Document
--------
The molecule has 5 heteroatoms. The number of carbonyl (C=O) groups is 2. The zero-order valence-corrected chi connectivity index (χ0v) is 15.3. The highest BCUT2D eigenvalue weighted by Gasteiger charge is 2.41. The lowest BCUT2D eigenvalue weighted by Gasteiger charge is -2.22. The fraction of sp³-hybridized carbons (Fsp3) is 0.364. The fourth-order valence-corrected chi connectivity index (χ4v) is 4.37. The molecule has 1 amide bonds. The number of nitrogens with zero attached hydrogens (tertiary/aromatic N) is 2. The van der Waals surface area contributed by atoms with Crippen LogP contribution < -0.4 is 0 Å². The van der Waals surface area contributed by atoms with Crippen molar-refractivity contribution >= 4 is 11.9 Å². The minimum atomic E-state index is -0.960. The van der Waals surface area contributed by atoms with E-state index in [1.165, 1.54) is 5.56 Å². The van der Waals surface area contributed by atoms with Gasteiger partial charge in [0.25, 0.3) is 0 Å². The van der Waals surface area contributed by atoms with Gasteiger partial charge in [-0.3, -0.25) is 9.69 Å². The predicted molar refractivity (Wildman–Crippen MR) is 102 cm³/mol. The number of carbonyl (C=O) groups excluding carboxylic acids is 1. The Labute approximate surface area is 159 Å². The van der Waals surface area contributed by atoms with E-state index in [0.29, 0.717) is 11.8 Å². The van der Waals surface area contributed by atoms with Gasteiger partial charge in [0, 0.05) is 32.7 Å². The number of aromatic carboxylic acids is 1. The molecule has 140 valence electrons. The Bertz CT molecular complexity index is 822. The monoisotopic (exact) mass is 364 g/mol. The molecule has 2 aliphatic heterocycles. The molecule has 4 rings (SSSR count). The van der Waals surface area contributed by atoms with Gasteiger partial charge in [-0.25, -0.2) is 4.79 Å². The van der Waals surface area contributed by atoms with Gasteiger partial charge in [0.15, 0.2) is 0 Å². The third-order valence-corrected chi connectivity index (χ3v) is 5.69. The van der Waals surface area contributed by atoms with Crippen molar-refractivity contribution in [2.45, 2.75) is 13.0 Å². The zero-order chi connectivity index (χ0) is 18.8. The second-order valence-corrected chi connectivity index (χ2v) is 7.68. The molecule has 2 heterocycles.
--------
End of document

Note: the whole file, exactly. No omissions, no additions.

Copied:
The molecule has 5 heteroatoms. The number of carbonyl (C=O) groups is 2. The zero-order valence-corrected chi connectivity index (χ0v) is 15.3. The highest BCUT2D eigenvalue weighted by Gasteiger charge is 2.41. The lowest BCUT2D eigenvalue weighted by Gasteiger charge is -2.22. The fraction of sp³-hybridized carbons (Fsp3) is 0.364. The fourth-order valence-corrected chi connectivity index (χ4v) is 4.37. The molecule has 1 amide bonds. The number of nitrogens with zero attached hydrogens (tertiary/aromatic N) is 2. The van der Waals surface area contributed by atoms with Crippen LogP contribution < -0.4 is 0 Å². The van der Waals surface area contributed by atoms with Crippen molar-refractivity contribution >= 4 is 11.9 Å². The minimum atomic E-state index is -0.960. The van der Waals surface area contributed by atoms with E-state index in [1.165, 1.54) is 5.56 Å². The van der Waals surface area contributed by atoms with Gasteiger partial charge in [0.25, 0.3) is 0 Å². The van der Waals surface area contributed by atoms with Gasteiger partial charge in [-0.3, -0.25) is 9.69 Å². The predicted molar refractivity (Wildman–Crippen MR) is 102 cm³/mol. The number of carbonyl (C=O) groups excluding carboxylic acids is 1. The Labute approximate surface area is 159 Å². The van der Waals surface area contributed by atoms with E-state index in [0.29, 0.717) is 11.8 Å². The van der Waals surface area contributed by atoms with Gasteiger partial charge in [0, 0.05) is 32.7 Å². The number of aromatic carboxylic acids is 1. The molecule has 140 valence electrons. The Bertz CT molecular complexity index is 822. The monoisotopic (exact) mass is 364 g/mol. The molecule has 2 aliphatic heterocycles. The molecule has 4 rings (SSSR count). The van der Waals surface area contributed by atoms with Gasteiger partial charge in [-0.25, -0.2) is 4.79 Å². The van der Waals surface area contributed by atoms with Gasteiger partial charge in [0.15, 0.2) is 0 Å². The third-order valence-corrected chi connectivity index (χ3v) is 5.69. The van der Waals surface area contributed by atoms with Crippen molar-refractivity contribution in [2.45, 2.75) is 13.0 Å². The zero-order chi connectivity index (χ0) is 18.8. The second-order valence-corrected chi connectivity index (χ2v) is 7.68. The molecule has 2 heterocycles.